Young people need to be supported in their transitions from education to work with better careers advice, more integrated work experience opportunities and greater employer involvement in the education system.
Upgrading skills and boost productivity: European policymakers need to ensure that the existing workforce has more and better in-work training and lifelong learning if firms' skills needs are to be met. This will support workers to progress (and earn higher wages), and allow firms to boost productivity and profits.
Matching training to skills needed: Existing workers need greater support to continually upgrade their skills, with stronger incentives for employers to invest in their workforces. For those whose skills become obsolete, retraining and reskilling opportunities are needed for workers to fulfil their potential, and develop the skills that new industries require.
Catherine Colebrook, IPPR Chief Economist, said: Europe has struggled to exit recession in the wake of the global financial crisis, and this is reflected in its labour market performance in recent years. While countries such as the UK and Germany have relatively strong labour markets, in southern European countries there is a real risk that long-term unemployment becomes entrenched even as their economies return to growth. European economies need to create more high-productivity, well-paid jobs and to ensure that its workforce has the skills that employers will be demanding in future.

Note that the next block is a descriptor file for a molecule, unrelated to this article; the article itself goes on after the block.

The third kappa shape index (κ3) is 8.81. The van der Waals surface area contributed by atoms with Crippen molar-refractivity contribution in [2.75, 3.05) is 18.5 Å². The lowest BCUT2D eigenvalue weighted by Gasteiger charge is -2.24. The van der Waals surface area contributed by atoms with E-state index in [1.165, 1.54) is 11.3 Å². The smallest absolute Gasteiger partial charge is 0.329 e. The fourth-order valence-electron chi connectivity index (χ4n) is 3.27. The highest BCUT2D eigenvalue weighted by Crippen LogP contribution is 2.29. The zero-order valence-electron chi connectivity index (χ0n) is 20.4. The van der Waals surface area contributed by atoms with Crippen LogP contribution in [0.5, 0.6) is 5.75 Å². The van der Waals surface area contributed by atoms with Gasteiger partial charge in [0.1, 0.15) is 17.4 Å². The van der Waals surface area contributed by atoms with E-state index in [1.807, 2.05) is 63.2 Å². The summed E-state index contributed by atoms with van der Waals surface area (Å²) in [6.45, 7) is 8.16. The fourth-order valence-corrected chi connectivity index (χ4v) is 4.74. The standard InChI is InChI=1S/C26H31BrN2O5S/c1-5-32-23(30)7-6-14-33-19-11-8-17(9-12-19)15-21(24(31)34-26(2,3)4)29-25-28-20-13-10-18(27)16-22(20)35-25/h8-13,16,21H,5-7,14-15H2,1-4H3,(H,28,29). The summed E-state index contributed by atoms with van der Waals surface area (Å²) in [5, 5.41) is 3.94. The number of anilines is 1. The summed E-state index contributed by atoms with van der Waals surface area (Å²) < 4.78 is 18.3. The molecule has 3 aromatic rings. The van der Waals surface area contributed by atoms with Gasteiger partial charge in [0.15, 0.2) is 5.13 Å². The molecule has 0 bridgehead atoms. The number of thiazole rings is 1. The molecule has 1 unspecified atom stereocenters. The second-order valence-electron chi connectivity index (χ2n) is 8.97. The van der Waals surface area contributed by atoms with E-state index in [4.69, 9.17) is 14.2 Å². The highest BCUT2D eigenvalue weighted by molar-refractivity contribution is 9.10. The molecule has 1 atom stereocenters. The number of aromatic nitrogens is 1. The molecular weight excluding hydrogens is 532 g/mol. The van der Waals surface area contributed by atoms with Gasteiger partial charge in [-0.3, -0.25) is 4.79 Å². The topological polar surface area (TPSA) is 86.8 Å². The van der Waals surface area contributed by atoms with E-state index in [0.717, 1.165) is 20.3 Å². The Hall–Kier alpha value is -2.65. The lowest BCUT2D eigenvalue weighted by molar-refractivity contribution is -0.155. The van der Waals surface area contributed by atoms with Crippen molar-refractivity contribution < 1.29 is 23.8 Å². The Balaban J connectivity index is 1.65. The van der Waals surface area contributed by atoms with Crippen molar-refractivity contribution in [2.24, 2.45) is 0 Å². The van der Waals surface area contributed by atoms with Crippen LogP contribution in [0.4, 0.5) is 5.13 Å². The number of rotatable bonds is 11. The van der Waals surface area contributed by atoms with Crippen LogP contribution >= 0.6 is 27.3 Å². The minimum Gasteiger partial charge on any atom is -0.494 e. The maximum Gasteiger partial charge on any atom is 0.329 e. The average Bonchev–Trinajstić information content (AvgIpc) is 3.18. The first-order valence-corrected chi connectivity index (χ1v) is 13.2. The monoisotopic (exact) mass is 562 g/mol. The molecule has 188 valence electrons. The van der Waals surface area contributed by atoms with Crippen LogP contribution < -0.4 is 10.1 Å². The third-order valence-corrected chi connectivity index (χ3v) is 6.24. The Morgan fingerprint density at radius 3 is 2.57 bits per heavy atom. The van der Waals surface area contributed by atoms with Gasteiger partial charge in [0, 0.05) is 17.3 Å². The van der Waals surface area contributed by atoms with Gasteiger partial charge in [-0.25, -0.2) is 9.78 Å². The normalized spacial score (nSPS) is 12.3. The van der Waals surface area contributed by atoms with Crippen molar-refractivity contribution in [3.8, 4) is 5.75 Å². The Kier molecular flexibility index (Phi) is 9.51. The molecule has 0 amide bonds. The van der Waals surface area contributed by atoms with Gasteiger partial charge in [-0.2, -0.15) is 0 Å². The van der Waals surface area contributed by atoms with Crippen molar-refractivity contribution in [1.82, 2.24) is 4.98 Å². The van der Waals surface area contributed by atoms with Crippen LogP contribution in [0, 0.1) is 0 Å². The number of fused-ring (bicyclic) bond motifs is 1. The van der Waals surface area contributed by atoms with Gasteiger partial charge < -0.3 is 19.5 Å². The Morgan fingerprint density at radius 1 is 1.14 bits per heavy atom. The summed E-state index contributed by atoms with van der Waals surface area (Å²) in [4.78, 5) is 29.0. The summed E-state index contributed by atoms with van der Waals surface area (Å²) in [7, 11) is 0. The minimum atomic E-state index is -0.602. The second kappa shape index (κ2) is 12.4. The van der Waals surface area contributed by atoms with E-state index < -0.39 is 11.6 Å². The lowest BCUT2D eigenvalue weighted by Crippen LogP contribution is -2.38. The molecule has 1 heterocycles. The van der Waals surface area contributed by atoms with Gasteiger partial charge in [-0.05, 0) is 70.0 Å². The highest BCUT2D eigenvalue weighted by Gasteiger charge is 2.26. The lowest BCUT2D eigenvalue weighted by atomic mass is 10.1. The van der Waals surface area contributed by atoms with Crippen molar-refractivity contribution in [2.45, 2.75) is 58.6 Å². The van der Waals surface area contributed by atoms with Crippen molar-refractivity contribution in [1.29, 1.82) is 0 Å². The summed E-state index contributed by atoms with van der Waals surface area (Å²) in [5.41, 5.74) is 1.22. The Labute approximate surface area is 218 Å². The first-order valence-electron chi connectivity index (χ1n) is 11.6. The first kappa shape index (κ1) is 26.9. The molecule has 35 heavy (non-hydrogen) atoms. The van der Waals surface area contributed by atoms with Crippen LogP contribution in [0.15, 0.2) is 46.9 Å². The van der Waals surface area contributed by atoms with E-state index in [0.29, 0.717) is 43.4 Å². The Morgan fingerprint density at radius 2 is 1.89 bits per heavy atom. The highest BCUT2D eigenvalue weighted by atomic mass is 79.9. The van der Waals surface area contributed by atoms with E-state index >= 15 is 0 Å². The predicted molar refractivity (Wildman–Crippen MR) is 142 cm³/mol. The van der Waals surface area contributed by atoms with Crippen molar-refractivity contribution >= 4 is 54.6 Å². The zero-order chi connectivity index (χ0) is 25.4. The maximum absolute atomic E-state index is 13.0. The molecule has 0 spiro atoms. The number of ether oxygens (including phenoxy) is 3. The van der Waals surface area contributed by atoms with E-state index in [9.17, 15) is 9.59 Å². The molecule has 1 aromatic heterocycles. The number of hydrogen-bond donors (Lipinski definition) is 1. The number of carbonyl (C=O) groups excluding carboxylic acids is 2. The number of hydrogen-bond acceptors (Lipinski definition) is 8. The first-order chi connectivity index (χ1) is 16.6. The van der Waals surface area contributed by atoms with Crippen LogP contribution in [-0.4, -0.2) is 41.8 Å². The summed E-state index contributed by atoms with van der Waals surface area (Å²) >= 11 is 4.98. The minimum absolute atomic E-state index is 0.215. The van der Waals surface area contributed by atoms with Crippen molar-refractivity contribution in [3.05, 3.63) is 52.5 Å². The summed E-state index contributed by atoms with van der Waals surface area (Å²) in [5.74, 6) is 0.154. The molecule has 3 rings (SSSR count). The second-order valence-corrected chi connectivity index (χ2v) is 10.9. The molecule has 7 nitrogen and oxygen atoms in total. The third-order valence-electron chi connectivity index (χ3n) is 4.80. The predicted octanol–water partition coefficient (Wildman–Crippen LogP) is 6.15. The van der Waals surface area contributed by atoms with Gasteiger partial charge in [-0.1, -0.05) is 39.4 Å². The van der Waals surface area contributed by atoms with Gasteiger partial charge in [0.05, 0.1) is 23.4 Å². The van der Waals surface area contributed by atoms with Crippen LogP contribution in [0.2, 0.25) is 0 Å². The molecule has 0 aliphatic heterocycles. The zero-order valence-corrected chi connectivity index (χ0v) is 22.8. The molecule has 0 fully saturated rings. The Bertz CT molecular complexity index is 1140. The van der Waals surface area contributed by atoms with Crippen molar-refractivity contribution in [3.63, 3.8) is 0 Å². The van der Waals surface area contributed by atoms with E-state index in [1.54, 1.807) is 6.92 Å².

“For the UK, the task for policy makers will be to ensure that the UK continues to invest in developing the skills it needs to compete globally. It is striking that adult participation in education and training in the UK has fallen since 2008 by more than in any other country, at a time when participation has increased across most of Europe. Investment in the country’s skills should be a priority for the Chancellor: instead skills funding looks likely to be cut drastically in the forthcoming Autumn Statement, which will inevitably have knock-on effects to our productive potential.”
Chauncy Lennon, Head of Workforce Initiatives, JPMorgan Chase & Co, said: “Too often people are unable to compete for work because their qualifications and skills do not match what’s required for available jobs. This mismatch reduces opportunities for economic mobility and business productivity. By supporting solutions that equip people with training and skills employers need, J.P. Morgan and its partners are helping boost skill levels, progression and, consequently, wages to ensure the economic recovery is widely shared.”